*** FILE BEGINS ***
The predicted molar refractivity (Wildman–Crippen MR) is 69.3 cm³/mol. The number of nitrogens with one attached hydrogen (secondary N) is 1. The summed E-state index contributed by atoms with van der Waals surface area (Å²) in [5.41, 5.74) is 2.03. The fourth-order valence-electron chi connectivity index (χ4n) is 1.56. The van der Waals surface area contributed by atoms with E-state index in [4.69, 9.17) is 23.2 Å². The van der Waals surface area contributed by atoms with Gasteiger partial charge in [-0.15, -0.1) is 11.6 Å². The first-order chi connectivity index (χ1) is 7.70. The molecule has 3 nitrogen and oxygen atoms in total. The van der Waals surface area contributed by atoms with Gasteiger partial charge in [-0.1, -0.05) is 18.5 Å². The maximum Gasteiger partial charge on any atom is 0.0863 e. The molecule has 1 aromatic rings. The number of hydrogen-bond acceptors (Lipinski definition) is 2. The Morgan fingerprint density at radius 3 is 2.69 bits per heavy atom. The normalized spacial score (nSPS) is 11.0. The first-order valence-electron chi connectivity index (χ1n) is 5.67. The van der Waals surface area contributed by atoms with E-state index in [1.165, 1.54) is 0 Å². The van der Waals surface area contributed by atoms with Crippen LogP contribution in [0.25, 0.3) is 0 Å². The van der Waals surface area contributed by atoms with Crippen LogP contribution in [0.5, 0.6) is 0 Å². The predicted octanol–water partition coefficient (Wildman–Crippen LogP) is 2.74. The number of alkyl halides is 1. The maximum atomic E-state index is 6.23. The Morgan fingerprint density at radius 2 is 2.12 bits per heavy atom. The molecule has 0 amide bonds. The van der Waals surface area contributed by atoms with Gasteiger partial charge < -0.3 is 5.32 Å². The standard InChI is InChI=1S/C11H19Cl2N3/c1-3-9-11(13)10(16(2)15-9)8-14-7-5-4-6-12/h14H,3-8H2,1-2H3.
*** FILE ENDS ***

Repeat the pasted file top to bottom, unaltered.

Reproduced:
The predicted molar refractivity (Wildman–Crippen MR) is 69.3 cm³/mol. The number of nitrogens with one attached hydrogen (secondary N) is 1. The summed E-state index contributed by atoms with van der Waals surface area (Å²) in [5.41, 5.74) is 2.03. The fourth-order valence-electron chi connectivity index (χ4n) is 1.56. The van der Waals surface area contributed by atoms with E-state index in [4.69, 9.17) is 23.2 Å². The van der Waals surface area contributed by atoms with Gasteiger partial charge in [-0.15, -0.1) is 11.6 Å². The first-order chi connectivity index (χ1) is 7.70. The molecule has 3 nitrogen and oxygen atoms in total. The van der Waals surface area contributed by atoms with Gasteiger partial charge in [-0.1, -0.05) is 18.5 Å². The maximum Gasteiger partial charge on any atom is 0.0863 e. The molecule has 1 aromatic rings. The number of hydrogen-bond acceptors (Lipinski definition) is 2. The Morgan fingerprint density at radius 3 is 2.69 bits per heavy atom. The normalized spacial score (nSPS) is 11.0. The first-order valence-electron chi connectivity index (χ1n) is 5.67. The van der Waals surface area contributed by atoms with E-state index in [1.165, 1.54) is 0 Å². The van der Waals surface area contributed by atoms with Crippen LogP contribution in [0.25, 0.3) is 0 Å². The van der Waals surface area contributed by atoms with Crippen LogP contribution in [0.5, 0.6) is 0 Å². The predicted octanol–water partition coefficient (Wildman–Crippen LogP) is 2.74. The number of alkyl halides is 1. The maximum atomic E-state index is 6.23. The Morgan fingerprint density at radius 2 is 2.12 bits per heavy atom. The molecule has 0 amide bonds. The van der Waals surface area contributed by atoms with Gasteiger partial charge < -0.3 is 5.32 Å². The standard InChI is InChI=1S/C11H19Cl2N3/c1-3-9-11(13)10(16(2)15-9)8-14-7-5-4-6-12/h14H,3-8H2,1-2H3.